50 Birds in 50 States

I have friends who are working on these lists – to see 50 species in each of the 50 US states.  What a great way to see the country!

I don't have 50 birds in Iowa yet, but this young Harris's Sparrow got my list off to a good start.

I don’t have 50 birds in Iowa yet, but this young Harris’s Sparrow got my list off to a good start.

Bird-A-Day

Bird-A-Day is a twist in which one records a different species observed every day for as many days as possible throughout the year.  In 2016, I made it through half the year recording my last new bird on July 1.  I swore that I would not do it again, but here I am deep into it in late February 2017 and plotting how I can beat last year’s attempt.

Photographed Birds

Any of the above games, but only birds that you photograph count.

Great Crested Flycatcher. One of my favorite photos.

Great Crested Flycatcher. One of my favorite photos.

Birders are creative and I’m astounded by the new things that I am learning every day. Day List? Yes, some people even keep lists for each calendar day of birds seen in any location, in any year, but on that specific day.  This list of lists could go on and on, but I’ll quit now and leave it up to you to find more or even invent your own birding game.  I’ve got to go look for a Woodcock now.

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News flash – I just saw my 600th ABA bird! Please pardon this interruption to my series of Alaska posts, but this is just too exciting to not share now. Birders, feel free to skip ahead while I attempt to explain to my non-birding friends just what an “ABA bird” is. ABA is the American Birding Association, a wonderful organization that serves birders with publications aimed at improving birding skills, promotion of conservation, summer camps for teens, and lots of other fun and important birding stuff. It is also the official keeper of LISTS. Avid birders love lists and ABA members can report theirs for comparison to other birders. The “ABA area” is basically all of North America north of Mexico. So, a birder’s ABA list is the list of all the birds that he or she has observed in the ABA area.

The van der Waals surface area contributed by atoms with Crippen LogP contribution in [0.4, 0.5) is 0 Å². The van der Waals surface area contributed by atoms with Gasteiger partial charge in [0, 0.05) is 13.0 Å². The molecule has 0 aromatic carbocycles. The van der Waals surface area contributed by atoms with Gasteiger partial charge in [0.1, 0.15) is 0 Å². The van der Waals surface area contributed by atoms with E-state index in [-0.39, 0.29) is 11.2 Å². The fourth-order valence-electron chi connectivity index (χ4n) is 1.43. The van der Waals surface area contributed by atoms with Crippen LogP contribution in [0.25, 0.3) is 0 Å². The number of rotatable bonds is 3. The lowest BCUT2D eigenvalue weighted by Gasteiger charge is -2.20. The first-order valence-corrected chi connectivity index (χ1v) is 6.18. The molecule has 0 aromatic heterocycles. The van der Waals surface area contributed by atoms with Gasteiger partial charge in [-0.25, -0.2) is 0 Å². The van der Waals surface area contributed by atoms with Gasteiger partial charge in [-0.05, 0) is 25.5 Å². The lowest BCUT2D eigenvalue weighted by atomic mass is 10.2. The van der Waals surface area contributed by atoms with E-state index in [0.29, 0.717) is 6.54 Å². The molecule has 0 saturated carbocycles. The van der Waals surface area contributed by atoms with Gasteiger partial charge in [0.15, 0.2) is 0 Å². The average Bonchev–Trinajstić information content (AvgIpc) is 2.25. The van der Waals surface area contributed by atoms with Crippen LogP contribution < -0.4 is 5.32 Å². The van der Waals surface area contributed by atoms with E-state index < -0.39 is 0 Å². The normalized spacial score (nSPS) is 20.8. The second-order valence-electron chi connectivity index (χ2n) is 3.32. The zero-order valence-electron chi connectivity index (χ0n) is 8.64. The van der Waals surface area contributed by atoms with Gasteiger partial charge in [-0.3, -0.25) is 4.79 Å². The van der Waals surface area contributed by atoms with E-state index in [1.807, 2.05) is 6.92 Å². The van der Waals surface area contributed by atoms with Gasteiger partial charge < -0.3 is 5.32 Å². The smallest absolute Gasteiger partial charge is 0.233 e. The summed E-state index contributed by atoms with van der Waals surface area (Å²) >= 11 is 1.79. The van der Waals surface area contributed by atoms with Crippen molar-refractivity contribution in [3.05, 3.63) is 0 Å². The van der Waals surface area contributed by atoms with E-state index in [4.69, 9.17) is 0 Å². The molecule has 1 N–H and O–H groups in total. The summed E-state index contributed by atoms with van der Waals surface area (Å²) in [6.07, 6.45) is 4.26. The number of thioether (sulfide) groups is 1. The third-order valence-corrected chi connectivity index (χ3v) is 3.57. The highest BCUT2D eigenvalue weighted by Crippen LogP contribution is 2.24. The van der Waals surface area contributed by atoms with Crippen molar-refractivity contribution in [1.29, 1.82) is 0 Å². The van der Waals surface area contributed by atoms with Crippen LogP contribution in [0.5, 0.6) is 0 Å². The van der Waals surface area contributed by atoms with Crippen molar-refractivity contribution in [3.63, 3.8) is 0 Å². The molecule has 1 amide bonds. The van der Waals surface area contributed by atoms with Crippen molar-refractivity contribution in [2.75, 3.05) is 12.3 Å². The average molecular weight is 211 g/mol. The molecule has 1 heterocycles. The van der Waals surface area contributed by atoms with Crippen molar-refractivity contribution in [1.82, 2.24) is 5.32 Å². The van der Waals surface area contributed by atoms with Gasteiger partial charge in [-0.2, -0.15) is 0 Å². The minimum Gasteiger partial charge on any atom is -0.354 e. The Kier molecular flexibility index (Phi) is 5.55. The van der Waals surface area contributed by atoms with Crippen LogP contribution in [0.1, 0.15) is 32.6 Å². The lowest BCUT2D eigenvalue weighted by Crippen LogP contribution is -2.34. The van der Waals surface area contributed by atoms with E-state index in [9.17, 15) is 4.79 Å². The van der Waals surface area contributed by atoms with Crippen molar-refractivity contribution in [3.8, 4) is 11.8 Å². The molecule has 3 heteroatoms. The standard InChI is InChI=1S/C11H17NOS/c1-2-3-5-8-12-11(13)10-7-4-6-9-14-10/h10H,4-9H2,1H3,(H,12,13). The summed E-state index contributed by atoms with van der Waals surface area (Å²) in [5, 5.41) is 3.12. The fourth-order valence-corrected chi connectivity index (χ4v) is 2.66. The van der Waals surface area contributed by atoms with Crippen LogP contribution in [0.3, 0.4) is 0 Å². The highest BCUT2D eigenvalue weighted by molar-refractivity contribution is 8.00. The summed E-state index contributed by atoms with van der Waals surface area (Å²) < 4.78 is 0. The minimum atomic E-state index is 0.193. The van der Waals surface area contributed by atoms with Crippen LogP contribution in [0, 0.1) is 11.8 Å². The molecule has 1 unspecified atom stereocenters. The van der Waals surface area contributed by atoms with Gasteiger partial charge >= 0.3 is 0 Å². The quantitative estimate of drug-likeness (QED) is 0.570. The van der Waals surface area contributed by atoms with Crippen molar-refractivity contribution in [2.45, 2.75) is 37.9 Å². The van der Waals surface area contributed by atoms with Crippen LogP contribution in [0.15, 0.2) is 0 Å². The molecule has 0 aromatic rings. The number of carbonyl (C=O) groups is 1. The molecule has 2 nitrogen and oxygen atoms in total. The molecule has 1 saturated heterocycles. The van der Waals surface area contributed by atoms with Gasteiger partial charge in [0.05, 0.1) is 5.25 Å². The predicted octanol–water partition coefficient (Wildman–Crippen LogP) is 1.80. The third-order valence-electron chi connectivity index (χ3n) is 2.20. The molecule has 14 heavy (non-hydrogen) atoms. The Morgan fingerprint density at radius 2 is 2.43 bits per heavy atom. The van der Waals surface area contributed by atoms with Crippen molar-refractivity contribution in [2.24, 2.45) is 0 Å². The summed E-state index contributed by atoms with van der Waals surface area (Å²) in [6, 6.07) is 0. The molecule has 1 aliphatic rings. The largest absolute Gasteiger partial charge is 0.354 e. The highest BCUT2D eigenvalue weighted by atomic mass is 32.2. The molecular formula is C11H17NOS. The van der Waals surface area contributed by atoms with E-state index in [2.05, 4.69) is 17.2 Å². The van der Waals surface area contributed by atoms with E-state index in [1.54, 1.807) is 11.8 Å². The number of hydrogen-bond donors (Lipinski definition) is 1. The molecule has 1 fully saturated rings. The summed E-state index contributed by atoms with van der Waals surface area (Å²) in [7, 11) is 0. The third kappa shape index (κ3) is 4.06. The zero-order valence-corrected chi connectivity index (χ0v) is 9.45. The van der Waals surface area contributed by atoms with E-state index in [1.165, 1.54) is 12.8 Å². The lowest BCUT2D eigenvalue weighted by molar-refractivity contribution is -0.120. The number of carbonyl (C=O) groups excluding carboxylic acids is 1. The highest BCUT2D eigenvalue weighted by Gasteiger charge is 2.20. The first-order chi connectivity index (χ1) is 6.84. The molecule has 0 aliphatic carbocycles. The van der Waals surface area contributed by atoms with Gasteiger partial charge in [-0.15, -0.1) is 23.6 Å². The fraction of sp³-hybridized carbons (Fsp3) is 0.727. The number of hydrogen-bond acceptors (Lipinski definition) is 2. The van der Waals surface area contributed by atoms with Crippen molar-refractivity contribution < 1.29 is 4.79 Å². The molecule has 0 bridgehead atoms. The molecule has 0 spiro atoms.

Green Heron - The ABA

Green Heron – The ABA “Bird of the Year” for 2015

Back in the 1960s, it was quite an accomplishment to join the “600 Club.” But, the Internet, email, listservs, eBird, Facebook, and cell phones have totally changed birding from a few decades ago. Now, news of a rare bird travels fast and within hours dozens of birders may see a rarity. This rapid communication has enabled many to see 700 species in the ABA area and some have even observed over 800 ABA birds, but that achievement requires a lot of time, money, energy, and ambition. To put these numbers in perspective, there are only 671 regularly occurring birds in North America and many of those are found only in small numbers in particular locations. Another 308 species are rare and many of those have been observed in North America only a few times.